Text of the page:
Happy Halloween, everyone!
Popular television/fashion icon Kim Kardashian debuted on Instagram and Twitter one of her possible Halloween costumes for this year’s many extravagant Halloween parties. In the pictures she is decked out in a tight, full-length body suit with a pair of animal ears and stiletto heels. What’s she supposed to be? She’s a kitten, DUH! Now I am pretty sure most kittens are not walking around in six-inch stiletto heels — maybe somewhere on YouTube, but definitely not anywhere else.
So why is she dressed like this? The sexier, the better! Halloween costumes are now being designed to ensure that girls and women are meeting the sexiness criteria presented to them by society on this night every year. But what if we don’t want to dress this way?
There is certainly nothing wrong with dressing sexy for Halloween, or any time for that matter, but shouldn’t we have more choices?
Halloween is a holiday that encourages people to dress up as anything their little hearts desire, but for so many of us females, we feel the push from society to dress in costumes that are skin-tight, short, very revealing, and not to mention extremely UNCOMFORTABLE. I have walked into so many costume stores where there are hardly ever any costumes that go past my knees, and I am FIVE FOOT ONE!
Not only are we expected to look sexy 24/7, but we are expected to do so on the one night we have free reign to be ANYTHING we want. What if I do not want to be a sexy little kitten in a costume that hugs every curve of my body? What if I would rather be a ferocious lion in a huge furry costume with paint all over my face and crazy wild hair? Halloween is all about choices.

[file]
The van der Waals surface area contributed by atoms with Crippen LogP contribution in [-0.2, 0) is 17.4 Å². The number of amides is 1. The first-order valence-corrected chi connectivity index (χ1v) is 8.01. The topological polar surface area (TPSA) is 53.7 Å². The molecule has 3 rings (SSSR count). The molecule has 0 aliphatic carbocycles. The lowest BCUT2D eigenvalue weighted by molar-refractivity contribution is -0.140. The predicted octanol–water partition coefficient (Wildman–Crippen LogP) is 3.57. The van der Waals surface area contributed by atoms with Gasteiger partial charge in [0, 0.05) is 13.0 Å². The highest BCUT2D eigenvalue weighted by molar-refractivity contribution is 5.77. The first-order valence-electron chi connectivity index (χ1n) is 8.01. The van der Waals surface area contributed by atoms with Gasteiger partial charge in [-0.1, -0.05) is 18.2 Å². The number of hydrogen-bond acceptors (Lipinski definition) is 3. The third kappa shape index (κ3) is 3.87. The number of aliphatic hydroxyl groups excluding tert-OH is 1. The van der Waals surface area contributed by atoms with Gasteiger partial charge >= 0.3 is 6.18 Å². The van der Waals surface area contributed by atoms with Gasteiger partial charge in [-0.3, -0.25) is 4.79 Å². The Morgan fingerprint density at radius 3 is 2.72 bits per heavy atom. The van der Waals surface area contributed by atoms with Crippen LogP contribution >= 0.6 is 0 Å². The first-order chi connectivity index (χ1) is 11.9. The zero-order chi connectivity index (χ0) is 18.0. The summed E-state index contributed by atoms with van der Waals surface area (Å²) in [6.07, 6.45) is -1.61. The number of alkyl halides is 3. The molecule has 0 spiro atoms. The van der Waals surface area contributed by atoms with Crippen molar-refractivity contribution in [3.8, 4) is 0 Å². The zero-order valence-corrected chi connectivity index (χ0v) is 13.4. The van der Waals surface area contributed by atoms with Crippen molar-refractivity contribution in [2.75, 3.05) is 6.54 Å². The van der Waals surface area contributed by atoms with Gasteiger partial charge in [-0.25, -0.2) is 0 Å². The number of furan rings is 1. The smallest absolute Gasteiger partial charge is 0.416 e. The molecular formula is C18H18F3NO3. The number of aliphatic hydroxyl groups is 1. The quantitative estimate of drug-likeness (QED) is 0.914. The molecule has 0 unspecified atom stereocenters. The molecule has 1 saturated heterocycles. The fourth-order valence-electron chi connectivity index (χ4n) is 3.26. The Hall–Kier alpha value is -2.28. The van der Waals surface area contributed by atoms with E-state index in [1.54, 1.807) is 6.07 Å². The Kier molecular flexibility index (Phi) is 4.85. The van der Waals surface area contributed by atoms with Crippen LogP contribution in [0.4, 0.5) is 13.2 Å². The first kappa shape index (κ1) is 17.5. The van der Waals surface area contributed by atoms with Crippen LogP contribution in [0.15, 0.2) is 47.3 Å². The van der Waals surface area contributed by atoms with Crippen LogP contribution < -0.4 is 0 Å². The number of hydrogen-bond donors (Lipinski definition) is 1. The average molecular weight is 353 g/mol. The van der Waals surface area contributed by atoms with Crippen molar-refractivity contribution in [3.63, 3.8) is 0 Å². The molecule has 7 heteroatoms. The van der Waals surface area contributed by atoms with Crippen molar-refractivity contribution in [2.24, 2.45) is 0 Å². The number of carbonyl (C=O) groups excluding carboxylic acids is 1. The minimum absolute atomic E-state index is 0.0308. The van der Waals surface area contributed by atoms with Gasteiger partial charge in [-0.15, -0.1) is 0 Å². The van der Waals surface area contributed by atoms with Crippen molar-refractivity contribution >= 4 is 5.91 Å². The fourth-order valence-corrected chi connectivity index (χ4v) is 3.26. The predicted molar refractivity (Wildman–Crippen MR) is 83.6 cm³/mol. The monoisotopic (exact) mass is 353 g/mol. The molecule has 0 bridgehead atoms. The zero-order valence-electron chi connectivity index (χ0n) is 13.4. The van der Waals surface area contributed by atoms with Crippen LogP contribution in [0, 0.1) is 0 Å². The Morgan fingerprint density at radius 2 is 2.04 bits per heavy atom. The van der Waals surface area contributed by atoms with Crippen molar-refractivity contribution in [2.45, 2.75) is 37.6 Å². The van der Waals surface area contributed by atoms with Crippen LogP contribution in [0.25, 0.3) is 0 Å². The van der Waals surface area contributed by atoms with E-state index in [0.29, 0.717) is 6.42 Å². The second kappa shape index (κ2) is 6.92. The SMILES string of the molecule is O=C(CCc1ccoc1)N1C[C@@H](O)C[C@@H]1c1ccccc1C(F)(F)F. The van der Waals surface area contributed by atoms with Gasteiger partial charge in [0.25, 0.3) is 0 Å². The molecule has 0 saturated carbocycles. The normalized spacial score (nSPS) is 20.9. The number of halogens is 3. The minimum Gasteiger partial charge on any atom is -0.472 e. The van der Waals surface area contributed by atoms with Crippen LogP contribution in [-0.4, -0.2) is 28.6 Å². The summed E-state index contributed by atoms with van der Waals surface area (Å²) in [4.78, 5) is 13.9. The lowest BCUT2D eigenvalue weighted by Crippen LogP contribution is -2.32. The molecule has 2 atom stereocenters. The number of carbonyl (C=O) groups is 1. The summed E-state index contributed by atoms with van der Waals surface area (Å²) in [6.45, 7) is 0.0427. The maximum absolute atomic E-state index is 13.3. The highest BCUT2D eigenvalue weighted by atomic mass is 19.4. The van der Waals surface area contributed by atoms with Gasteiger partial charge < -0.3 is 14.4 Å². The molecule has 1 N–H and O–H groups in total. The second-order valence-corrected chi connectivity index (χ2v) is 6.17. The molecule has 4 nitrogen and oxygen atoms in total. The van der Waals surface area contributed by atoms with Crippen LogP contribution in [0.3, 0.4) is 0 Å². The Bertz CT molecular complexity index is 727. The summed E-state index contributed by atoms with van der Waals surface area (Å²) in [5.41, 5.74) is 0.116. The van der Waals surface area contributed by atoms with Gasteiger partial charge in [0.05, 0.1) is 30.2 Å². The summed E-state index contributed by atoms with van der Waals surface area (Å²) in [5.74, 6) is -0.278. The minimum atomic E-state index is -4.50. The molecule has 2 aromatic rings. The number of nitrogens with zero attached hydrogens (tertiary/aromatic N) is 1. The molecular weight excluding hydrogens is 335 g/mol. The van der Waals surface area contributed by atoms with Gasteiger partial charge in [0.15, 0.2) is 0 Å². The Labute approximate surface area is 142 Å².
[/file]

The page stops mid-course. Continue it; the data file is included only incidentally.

We women and girls should have a variety of choices for Halloween costumes, whether sexy or not. If everyone else gets to choose from such a large variety, why can’t we?
As females, we need to start challenging this expectation of sexiness on Halloween, and demanding more options. Maybe, just maybe, having more options for Halloween costumes will challenge society’s expectations of what we’re expected to wear on the other 364 days of the year!
Sausha Gruca is a Psychology major and Gender and Sexualities Studies minor at the University of San Francisco. She enjoys learning about the construction of gender and the various expectations society places people. She also volunteers with the youth in her community in the hopes of encouraging them to make a change.